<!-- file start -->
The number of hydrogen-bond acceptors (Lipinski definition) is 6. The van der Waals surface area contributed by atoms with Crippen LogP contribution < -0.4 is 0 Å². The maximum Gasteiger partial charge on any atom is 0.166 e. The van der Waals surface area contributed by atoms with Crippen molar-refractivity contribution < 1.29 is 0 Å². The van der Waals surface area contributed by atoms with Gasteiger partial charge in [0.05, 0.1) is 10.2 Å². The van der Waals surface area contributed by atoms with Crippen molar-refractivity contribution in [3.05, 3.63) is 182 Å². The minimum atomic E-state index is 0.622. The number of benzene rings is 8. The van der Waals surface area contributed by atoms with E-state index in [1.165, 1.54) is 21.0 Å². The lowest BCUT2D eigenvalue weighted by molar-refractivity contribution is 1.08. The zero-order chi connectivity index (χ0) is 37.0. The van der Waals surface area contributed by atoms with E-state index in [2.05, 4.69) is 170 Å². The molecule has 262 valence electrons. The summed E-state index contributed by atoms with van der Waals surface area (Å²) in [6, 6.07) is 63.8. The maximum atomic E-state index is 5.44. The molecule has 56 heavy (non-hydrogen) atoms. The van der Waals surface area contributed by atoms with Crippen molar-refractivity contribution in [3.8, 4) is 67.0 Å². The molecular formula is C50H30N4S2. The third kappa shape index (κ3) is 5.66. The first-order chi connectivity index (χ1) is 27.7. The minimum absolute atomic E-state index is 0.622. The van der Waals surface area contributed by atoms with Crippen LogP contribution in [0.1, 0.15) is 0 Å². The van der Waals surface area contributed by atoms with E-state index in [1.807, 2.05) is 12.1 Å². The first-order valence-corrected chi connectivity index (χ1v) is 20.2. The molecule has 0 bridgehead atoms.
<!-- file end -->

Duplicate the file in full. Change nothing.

The number of hydrogen-bond acceptors (Lipinski definition) is 6. The van der Waals surface area contributed by atoms with Crippen LogP contribution < -0.4 is 0 Å². The maximum Gasteiger partial charge on any atom is 0.166 e. The van der Waals surface area contributed by atoms with Crippen molar-refractivity contribution < 1.29 is 0 Å². The van der Waals surface area contributed by atoms with Gasteiger partial charge in [0.05, 0.1) is 10.2 Å². The van der Waals surface area contributed by atoms with Crippen molar-refractivity contribution in [3.05, 3.63) is 182 Å². The minimum atomic E-state index is 0.622. The number of benzene rings is 8. The van der Waals surface area contributed by atoms with E-state index in [1.165, 1.54) is 21.0 Å². The lowest BCUT2D eigenvalue weighted by molar-refractivity contribution is 1.08. The zero-order chi connectivity index (χ0) is 37.0. The van der Waals surface area contributed by atoms with E-state index in [2.05, 4.69) is 170 Å². The molecule has 262 valence electrons. The summed E-state index contributed by atoms with van der Waals surface area (Å²) in [6, 6.07) is 63.8. The maximum atomic E-state index is 5.44. The molecule has 56 heavy (non-hydrogen) atoms. The van der Waals surface area contributed by atoms with Crippen molar-refractivity contribution in [3.8, 4) is 67.0 Å². The molecular formula is C50H30N4S2. The third kappa shape index (κ3) is 5.66. The first-order chi connectivity index (χ1) is 27.7. The minimum absolute atomic E-state index is 0.622. The van der Waals surface area contributed by atoms with Crippen LogP contribution in [0.1, 0.15) is 0 Å². The van der Waals surface area contributed by atoms with E-state index in [1.807, 2.05) is 12.1 Å². The first-order valence-corrected chi connectivity index (χ1v) is 20.2. The molecule has 0 bridgehead atoms.